Georgetown, Guyana – (October 18, 2018) Minister of State, Mr. Joseph Harmon, today, said it is imperative that every Caribbean state come together to work to overcome challenges and pilot solutions to address sustainable land management as it is one of the most important resources needed for the continuation of humanity and development.

Minister Harmon was at the time speaking at the opening of the two-day Third Partnership Initiative for Sustainable Land Management (PILSM 3) High Level Meeting of Caribbean Ministers from Small Island Developing States (SIDs), which is currently underway at the Marriott Hotel, Guyana.

He noted too that this is the third year since 190 world leaders, inclusive of Guyana, committed to achieving 17 Sustainable Development Goals (SDGs) to end extreme poverty, fight inequality and injustice and fix climate change. One of those Goals, SDG 15, speaks to sustainable management.

“SDG 15, ‘life on land’ which states that; “human life depends on the earth as much as the ocean for our sustenance and livelihoods” is as important as the other 16 goals. This third session of the Partnership Initiative for Sustainable Land Management (PILSM) High Level Meeting will allow us to exchange ideas and learn about the best practices from each other as we all strive to achieve Land Degradation Neutrality (LDN) by 2030. The global threat of land degradation is recognized as one of the greatest challenges of all countries. A country’s wealth is its resources, which includes the protection of people, resources and its economy,” Minister Harmon said.

Further, the Minister of State said, “LDN is achievable through problem solving, strong community involvement and co-operation at all levels. We have to activate all regional mechanisms to address this issue of land. We have to put as much resources unto this problem as we see fit. We are moving as a region on issues that affect our people and in particularly with issues related to land and sea defence. So this forum is important of us to demonstrate that at the technical and political level, that we are capable of working together, we are capable of identifying the problems that affect us that we are capable of producing the solutions to those problems which we identify and as a region we will move our people from prosperity to prosperity.”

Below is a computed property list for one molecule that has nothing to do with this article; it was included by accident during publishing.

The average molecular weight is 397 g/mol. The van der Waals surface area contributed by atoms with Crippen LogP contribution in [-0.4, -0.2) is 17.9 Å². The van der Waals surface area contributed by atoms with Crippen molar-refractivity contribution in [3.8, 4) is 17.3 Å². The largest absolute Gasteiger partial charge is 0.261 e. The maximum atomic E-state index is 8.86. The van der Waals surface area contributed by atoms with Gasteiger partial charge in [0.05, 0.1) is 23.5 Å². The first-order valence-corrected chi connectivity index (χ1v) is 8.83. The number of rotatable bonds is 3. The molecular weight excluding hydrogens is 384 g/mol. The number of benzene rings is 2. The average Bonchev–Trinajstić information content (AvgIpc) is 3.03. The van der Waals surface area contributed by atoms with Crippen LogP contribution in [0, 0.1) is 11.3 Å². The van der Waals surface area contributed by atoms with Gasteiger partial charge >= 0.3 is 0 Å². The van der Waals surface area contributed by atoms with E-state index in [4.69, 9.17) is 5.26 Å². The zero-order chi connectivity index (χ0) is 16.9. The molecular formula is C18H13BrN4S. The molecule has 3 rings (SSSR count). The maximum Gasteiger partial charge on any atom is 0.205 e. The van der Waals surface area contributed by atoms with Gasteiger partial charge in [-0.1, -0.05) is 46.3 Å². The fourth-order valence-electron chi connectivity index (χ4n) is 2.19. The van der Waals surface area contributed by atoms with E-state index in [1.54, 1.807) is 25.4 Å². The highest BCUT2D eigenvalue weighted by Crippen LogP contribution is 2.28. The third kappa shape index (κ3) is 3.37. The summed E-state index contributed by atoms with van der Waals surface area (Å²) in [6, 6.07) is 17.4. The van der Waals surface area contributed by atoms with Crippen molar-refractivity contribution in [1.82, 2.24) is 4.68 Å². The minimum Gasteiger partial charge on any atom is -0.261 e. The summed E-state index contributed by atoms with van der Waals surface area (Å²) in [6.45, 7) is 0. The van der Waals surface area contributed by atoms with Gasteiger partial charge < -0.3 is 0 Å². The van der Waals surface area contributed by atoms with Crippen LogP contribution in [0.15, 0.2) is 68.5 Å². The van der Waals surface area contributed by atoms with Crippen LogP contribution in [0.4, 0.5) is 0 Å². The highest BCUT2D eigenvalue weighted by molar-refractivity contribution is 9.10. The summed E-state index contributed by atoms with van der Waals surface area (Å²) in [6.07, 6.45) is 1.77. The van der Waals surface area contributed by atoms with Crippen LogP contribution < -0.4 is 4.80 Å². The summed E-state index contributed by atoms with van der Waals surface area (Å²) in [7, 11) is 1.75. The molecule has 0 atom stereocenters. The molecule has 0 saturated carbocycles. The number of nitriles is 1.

Commissioner of the Guyana Lands and Surveys Commission (GLSC) and the Chairman of the PILSM Task Force, Mr. Trevor Benn, in his remarks, said the time has come for all Caribbean states to work together as not taking bold steps will result in harsh consequences. Guyana alone, he said, stands to lose up to 25 per cent of its land if appropriate actions are not taken.

“Over the last few years, we have come to realise that the Caribbean is not as united as it should be in a number of areas and the PILSM took it on as a challenge to overcome. In October 2016, we resolved as a community to work together at international fora and to take common positions. Land management is not a very attractive area for most political types, it is not clearly evident to the electorate so we have to do a lot more work to sensitise the people. Guyana has taken the position that we must and we will be very active and proactive. We stand ready and resolute to work with all CARICOM countries. Unless we work together, stick together, educate our political types, unless our land is protected and sustained and taken seriously, nothing else would be sustained. Land is everything. For anything to be sustained, land is important and I think many of us don’t understand that,” Benn stated.

Similarly, Dr. Richard Bryon Cox, who serves on the Secretariat of the United Nations Convention to Combat Desertification (UNCCD), said if a concerted effort is made now, then the Caribbean must be prepared to face disastrous consequences.

“Think of all the islands and how much money has been spent to keep the water out and this is just the beginning of it. Everybody else is setting agendas for us but have we ever set agendas for ourselves. What are we going to do? This is not a political question, it is a survival question because our very survival is tied to this land and it needs our vision and action. If we don’t care about our land then we don’t care about ourselves. Guyana is in the lead on a visionary perspective so we are in the right place but it is not only Guyana’s business and it not my business; it is our business, it is the Caribbean’s business! You must understand it is your business and if you don’t take care of it, nobody is going to,” Dr. Cox said.

Meanwhile, Director of the Multilateral and Global Affairs Department, Ministry of Foreign Affairs, Ambassador Troy Torrington, who delivered remarks on behalf of Minister of Foreign Affairs, Mr. Carl Greenidge, said climate change is not under debate for the Caribbean and Small Island Developing States. He noted that climate change poses a threat to land management and as such, sustainable mechanisms are needed.

“As experts in this area, you are well equipped to articulate many of the solutions. It is necessary to deliver in these areas if we are to become global leaders and ensure that we achieve SDG 15,” Ambassador Torrington stated.

Ministers, Permanent Secretaries and Technical Officers from Guyana, Grenada, Jamaica, Haiti, Antigua and Barbuda, Belize, Suriname, St. Vincent and the Grenadines, Barbados and the Caribbean Community (CARICOM) are among some of the participants at the two-day forum.

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